Figure6.2.5:SaggitalPlaneKinematicVelocitiesDuringAllSquatTasks ThebelowplotarethenormalizedGRFandtheKJCvelocitiesduringallsquattasks.The GRFplotsshowthesymptomaticsubjectstohavevisiblylowervelocity.Thistranslatestoamore stationaryorslowermovingcenterofpressure.TheKJCvelocitiesseemtoalsobelowerbutnotas pronouncedastheGRF. Figure6.2.6:KJCandNormalizedGRFVelocitiesforallSquatTasks 6.2.3Hop Thepurposeofthehoptasksingeneralwastostressthekneeandtheabilitytostabilizethe jointduringamoredemandingmotionthanthesquattasks.Theforwardhopwasaimedtostress 81

PAGE 92

theanterior/posteriorkneestabilitywhilethelateralhopwaschosentostressthelateralandrotary kneestability.Thesubjectswereinstructedthatlandingthehopwasmoreimportantthanjump lengthwhichresultedinawiderangeofdistancecoveredduringthehoptasks. 6.2.3.1Kinematics Thecurvesintake-o andlandingphaseswerevisuallythesameforbothlateralandforwardhop taskswhencomparingkneekinematics.Anexampleofthisisillustratedinthekneeexion/extension curvesinthegurebelow.Forsimplicity,leftandrightleghopcurveshavebeenplottedonthe sameaxis.Thereisasimilarpatternforthegeneralpopulationhoweveritislessdistinctcompared withthesquattasks.TheACL-Rlegsappearonthelowerendoftheoverallpopulationduringthe take-o phasebutnotduringthelandingphase.Thenoisydataseenonsomeofthecurvesbelow couldbearesultofSTA. Figure6.2.7:HopTasksKneeFlexionExtension 6.2.3.2RelativeKinematics Observingthemotionofthekneejointcenterwasexpectedtonotonlydi erentiatethehoptypes butalsotopotentiallyvisualizekneestability.Asseeninthegurebelow,theKJCmovementsof thewholepopulationdi ernotonlyinphaseoftaskbutalsoinhoptype.Forwardhopinboth phasesexhibitsalargerrangeofanteriormotion(xdirection)thanthelateralmotion(ydirection). Itcanbesurmisedthatthekneemovementduringforwardhopisalmostdoubleintheanterior directionbutonlyslightlylargerinthelateraldirectionofmotionduringthetake-o phasevsthe 82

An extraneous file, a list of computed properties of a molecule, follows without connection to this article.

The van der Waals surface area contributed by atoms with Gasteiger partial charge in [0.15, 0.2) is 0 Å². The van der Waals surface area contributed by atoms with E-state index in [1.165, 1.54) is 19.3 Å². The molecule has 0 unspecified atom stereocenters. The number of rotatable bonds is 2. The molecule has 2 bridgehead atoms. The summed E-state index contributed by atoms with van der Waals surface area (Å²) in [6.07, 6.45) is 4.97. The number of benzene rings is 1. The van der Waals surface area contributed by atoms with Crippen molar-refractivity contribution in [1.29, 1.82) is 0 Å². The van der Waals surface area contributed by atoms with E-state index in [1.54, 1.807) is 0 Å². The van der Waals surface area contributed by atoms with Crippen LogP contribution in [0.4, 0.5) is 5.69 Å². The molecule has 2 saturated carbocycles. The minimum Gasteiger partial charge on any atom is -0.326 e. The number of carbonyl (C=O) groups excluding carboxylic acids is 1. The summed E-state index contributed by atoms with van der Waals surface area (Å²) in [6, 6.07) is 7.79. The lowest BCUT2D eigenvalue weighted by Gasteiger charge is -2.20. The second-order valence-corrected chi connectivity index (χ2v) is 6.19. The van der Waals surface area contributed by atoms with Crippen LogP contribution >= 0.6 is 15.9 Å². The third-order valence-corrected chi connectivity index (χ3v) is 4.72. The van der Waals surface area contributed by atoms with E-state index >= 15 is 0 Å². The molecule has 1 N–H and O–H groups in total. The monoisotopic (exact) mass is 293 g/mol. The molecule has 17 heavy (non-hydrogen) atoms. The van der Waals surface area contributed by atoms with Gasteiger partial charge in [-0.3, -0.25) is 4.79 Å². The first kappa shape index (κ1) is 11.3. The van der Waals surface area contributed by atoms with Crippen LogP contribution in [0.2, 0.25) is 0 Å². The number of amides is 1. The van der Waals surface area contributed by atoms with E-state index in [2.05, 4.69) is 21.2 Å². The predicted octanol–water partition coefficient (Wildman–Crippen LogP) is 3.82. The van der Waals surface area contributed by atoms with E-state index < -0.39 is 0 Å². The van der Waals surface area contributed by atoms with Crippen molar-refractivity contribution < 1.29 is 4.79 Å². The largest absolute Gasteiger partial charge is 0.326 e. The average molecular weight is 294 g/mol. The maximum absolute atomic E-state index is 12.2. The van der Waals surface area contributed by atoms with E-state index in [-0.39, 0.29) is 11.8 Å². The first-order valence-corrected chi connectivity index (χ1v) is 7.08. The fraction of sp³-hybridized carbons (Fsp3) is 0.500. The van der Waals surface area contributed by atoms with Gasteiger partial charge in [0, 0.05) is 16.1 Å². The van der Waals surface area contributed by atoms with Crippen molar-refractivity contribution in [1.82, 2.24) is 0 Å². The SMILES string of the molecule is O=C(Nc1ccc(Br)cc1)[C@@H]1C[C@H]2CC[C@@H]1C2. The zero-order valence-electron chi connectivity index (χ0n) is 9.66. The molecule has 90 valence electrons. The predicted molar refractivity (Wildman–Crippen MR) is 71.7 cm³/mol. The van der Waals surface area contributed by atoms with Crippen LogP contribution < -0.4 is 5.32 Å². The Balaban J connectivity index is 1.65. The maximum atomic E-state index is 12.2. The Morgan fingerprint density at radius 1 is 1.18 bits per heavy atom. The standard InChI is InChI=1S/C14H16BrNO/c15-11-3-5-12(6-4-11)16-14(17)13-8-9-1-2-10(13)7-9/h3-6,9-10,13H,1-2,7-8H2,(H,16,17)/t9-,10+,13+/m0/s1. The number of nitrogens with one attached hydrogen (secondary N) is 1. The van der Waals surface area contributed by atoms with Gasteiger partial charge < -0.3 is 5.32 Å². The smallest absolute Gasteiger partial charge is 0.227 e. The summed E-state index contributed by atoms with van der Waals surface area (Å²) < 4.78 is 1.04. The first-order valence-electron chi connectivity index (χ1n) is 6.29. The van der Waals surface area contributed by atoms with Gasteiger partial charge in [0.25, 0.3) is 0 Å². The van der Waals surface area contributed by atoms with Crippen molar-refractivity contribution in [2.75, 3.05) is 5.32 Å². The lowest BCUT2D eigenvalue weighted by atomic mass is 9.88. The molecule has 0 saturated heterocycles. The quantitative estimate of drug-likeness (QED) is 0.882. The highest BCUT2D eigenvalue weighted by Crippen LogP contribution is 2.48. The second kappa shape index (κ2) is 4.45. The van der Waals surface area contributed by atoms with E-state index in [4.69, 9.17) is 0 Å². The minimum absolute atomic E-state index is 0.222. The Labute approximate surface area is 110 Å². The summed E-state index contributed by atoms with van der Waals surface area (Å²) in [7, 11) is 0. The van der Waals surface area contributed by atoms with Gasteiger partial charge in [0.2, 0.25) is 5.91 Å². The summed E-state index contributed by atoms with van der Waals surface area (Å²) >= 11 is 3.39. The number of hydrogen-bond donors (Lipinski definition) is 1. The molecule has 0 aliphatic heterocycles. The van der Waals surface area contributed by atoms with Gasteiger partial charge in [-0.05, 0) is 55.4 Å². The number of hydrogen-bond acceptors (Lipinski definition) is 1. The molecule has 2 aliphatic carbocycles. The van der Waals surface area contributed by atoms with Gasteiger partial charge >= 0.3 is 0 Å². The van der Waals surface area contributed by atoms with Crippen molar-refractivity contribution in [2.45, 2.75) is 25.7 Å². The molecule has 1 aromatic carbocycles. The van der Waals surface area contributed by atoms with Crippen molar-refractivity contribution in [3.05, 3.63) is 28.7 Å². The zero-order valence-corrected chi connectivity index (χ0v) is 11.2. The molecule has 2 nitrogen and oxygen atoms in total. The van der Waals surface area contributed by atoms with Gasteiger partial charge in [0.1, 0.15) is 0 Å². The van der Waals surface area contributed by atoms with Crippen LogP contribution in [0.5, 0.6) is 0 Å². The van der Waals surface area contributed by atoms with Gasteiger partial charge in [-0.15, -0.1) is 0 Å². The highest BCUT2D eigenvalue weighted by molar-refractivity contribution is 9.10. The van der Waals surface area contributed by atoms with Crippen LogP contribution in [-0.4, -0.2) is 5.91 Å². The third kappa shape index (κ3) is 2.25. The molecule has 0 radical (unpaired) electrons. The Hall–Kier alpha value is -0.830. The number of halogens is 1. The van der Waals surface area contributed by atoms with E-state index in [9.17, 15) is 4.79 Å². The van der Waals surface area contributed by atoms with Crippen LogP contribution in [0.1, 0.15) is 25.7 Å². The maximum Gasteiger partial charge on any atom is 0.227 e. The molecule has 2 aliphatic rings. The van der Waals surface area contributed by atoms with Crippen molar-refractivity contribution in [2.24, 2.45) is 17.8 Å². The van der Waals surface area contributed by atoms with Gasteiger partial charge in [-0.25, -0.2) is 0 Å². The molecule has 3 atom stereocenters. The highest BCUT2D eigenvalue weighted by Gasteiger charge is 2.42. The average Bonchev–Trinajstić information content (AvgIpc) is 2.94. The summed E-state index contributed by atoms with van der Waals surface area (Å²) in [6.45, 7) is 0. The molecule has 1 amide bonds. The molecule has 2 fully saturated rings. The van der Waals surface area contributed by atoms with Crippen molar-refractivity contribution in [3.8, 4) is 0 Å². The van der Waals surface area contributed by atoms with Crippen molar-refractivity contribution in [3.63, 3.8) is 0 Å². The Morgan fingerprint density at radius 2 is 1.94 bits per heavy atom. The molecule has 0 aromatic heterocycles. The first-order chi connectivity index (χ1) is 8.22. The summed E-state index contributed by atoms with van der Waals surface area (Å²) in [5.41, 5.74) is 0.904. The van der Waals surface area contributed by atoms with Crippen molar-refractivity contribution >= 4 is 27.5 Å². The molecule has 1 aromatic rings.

PAGE 93

landingphase.Thelateralhoptaskexhibitslessofapatternthantheforwardhoptaskatrst glance. Theorientationofthesubjectissuchthatmedial/lateral(xdirection)andanterior/posterior(y direction)areoppositeforwardhoptask.However,eachhoptaskhasthesametargetdirectionof trajectorywiththexpositivedirectionfortheleftlegandxnegativefortheright.Bothtaskphases appearasthoughthemajorityKJCmotionwasinthedirectionoftravelwithafewexceptionsof theKJCmovingoppositeofthedirectionoftravel.Themagnitudesofthenon-targetdirection (anterior/posteriorforlateralhopsandmedial/lateralforforwardhops)appeartoshowagreater rangeforthelateralhoptask.Conversely,thedirectionoftravelappearsinthelateralhopstobe almost50%smallerthantheforwardhopsduringtake-o butsimilarduringlanding. Therearelessvisualdi erencesinsymptomaticandasymptoticdataintheseplots.Themovementrangesappeartobeslightlylessinallplots.Thisismostvisibleinthelateralhoplanding task.However,theACL-Rdatadoesnotvisuallydi erfromtheoverallpopulation. Figure6.2.8:KJCPositionChangesDuringHopTaskPhases 6.2.3.3Kinetics Asinthesquattasks,kneepowerisvisuallylessintheACL-Rlegs.Onlythetake-o phasehas goodkineticdatasothatiswhatisshownintheplotbelow.Thereappearstobeaclearshape oftheindividualpowercurvesbutunlikethesquattasks,thesecurvesdonotaligncleanlyeven whentimenormalized.TheACL-Rmaximumandminimumpowergenerationexhibitsthesame 83

PAGE 94

reductionasseeninprevioustasks. Figure6.2.9:HopKneePowerDuringTakeO Phase 6.2.3.4Velocity Asstatedbefore,thefocusofthevelocityplotsweretoinvestigatethedropinpowergeneration. Duetothis,onlytake-o phasewillbediscussed.Inattemptingtodiscovertherootcauseofthe dropinACL-Rkneepower,specickinematicandrelativekinematicplotshavebeenisolated.The rstsetofvelocityplotsarethetargetkinematicvariables.Thesearesaggitalplanevelocitiesfor forwardhopsandkneerotationandvarus/valgusforlateralhops.Theseshowasmallreductionin ACL-Rvelocityinthetargetdirectionbutnotassubstantialasthesquattasks. Figure6.2.10:TargetKinematicVelocityPlotsforTake-O PhaseofAllHopTasks ThesecondvelocityvariablesplottedareKJCandnormalizedGRF.Likethesquattasks,the normalizedGRFplotsshowamorecompactvelocityproleforthesymptomaticsubjects.TheKJC 84